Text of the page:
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a reply to: GeminiSky

I could, but I won't. Again, it could lead back to people that trust me and I won't do that.



posted on May, 2 2014 @ 05:01 AM
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Sorry if this has been posted elsewhere.

www.nbcnews.com...

"Audio recordings of the final conversations between pilots of the missing Malaysian jet and teams of air traffic controllers on the ground were "edited" before they were made public, voice experts say.

The tapes also appear to be recorded by at least two different audio sources, one of which may have been a digital recorder held up to a speaker, they say."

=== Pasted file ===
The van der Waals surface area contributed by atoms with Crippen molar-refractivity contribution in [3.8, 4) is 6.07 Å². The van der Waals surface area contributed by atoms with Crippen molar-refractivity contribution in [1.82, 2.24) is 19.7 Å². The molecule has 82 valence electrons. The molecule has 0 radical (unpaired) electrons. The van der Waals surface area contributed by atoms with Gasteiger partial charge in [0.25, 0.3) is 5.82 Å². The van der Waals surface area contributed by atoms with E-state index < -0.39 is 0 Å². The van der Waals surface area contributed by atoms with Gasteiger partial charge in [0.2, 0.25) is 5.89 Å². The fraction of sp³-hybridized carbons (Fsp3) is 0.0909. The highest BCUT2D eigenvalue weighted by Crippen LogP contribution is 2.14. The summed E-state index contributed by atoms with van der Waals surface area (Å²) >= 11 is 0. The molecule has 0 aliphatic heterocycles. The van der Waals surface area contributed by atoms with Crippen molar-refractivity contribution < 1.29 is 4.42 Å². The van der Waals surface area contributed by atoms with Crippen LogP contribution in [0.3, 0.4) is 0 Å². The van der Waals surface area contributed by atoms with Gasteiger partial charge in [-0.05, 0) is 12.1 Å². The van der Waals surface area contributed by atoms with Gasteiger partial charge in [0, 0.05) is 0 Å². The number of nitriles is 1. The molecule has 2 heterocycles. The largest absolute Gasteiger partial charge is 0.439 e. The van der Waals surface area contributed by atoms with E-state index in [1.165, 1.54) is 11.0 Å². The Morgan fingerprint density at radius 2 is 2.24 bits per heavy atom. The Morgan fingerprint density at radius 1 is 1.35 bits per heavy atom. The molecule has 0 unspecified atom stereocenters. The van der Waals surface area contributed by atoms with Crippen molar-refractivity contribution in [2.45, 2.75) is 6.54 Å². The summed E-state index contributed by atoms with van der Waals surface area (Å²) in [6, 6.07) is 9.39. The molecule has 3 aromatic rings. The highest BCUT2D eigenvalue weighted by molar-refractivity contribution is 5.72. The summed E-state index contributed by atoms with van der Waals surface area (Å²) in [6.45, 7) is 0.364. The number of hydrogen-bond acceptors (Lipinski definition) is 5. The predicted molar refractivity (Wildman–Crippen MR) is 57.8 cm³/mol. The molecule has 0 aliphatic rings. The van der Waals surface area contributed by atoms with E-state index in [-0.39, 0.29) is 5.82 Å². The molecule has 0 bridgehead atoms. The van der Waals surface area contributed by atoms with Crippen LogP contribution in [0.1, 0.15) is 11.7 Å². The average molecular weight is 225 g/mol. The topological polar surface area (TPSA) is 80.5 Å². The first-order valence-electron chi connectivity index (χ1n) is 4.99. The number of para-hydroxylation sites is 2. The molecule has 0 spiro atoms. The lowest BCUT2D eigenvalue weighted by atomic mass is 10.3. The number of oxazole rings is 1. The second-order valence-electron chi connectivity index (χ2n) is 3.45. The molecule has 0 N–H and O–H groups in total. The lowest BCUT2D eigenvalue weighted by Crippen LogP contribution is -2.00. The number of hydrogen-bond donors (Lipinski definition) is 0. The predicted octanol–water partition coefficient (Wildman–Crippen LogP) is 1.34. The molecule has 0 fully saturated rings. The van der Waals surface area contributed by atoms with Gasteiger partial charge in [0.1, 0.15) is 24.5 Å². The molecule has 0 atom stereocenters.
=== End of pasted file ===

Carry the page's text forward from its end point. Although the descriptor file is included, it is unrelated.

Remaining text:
Thoughts?


edit on 2-5-2014 by Skeletonized because: (no reason given)



posted on May, 2 2014 @ 10:21 AM
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a reply to: Skeletonized

This hole just keeps getting deeper...

The broken audio, the five-page prelim report (The equivalent preliminary report on Air France 447 was 128 pages long & preliminary report into the Qantas engine explosion in 2010 ran more than 40 pages) - Fox 31

By the time they get around to releasing the actual audio, it will be so tightly fabricated by audio experts that they'd be able to remove whatever was in those gaps without a trace.


PS. MSM had more information on MH370 than the preliminary report even consists of, and more tables and figures as well. Hell, I could've put that report together within a half hour.

PPS. Does anyone have any good links to the tracking of the Maersk Alabama situation? I'm interested in debunking that
edit on 2-5-2014 by 0bservant because: (no reason given)